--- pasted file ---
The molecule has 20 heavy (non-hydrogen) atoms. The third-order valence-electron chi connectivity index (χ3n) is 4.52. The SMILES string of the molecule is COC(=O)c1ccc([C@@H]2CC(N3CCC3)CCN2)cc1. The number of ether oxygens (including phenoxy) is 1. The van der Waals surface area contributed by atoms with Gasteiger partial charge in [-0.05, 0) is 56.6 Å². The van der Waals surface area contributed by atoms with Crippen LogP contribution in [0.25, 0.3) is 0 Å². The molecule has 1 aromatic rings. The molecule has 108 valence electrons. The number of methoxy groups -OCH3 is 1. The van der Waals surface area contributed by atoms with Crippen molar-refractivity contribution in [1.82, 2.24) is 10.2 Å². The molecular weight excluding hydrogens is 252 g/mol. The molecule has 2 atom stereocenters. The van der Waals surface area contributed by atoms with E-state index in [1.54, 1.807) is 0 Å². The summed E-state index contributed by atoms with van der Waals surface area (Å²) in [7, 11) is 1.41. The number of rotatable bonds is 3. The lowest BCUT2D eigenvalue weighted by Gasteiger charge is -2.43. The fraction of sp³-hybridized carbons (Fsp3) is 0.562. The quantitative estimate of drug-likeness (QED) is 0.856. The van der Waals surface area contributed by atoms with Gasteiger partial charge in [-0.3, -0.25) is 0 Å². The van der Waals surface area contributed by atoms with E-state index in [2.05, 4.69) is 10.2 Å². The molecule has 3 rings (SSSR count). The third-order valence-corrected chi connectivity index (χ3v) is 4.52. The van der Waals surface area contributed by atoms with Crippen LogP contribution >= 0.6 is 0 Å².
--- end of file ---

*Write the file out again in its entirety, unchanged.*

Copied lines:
The molecule has 20 heavy (non-hydrogen) atoms. The third-order valence-electron chi connectivity index (χ3n) is 4.52. The SMILES string of the molecule is COC(=O)c1ccc([C@@H]2CC(N3CCC3)CCN2)cc1. The number of ether oxygens (including phenoxy) is 1. The van der Waals surface area contributed by atoms with Gasteiger partial charge in [-0.05, 0) is 56.6 Å². The van der Waals surface area contributed by atoms with Crippen LogP contribution in [0.25, 0.3) is 0 Å². The molecule has 1 aromatic rings. The molecule has 108 valence electrons. The number of methoxy groups -OCH3 is 1. The van der Waals surface area contributed by atoms with Crippen molar-refractivity contribution in [1.82, 2.24) is 10.2 Å². The molecular weight excluding hydrogens is 252 g/mol. The molecule has 2 atom stereocenters. The van der Waals surface area contributed by atoms with E-state index in [1.54, 1.807) is 0 Å². The summed E-state index contributed by atoms with van der Waals surface area (Å²) in [7, 11) is 1.41. The number of rotatable bonds is 3. The lowest BCUT2D eigenvalue weighted by Gasteiger charge is -2.43. The fraction of sp³-hybridized carbons (Fsp3) is 0.562. The quantitative estimate of drug-likeness (QED) is 0.856. The van der Waals surface area contributed by atoms with Gasteiger partial charge in [-0.3, -0.25) is 0 Å². The van der Waals surface area contributed by atoms with E-state index in [2.05, 4.69) is 10.2 Å². The molecule has 3 rings (SSSR count). The third-order valence-corrected chi connectivity index (χ3v) is 4.52. The van der Waals surface area contributed by atoms with Crippen LogP contribution >= 0.6 is 0 Å².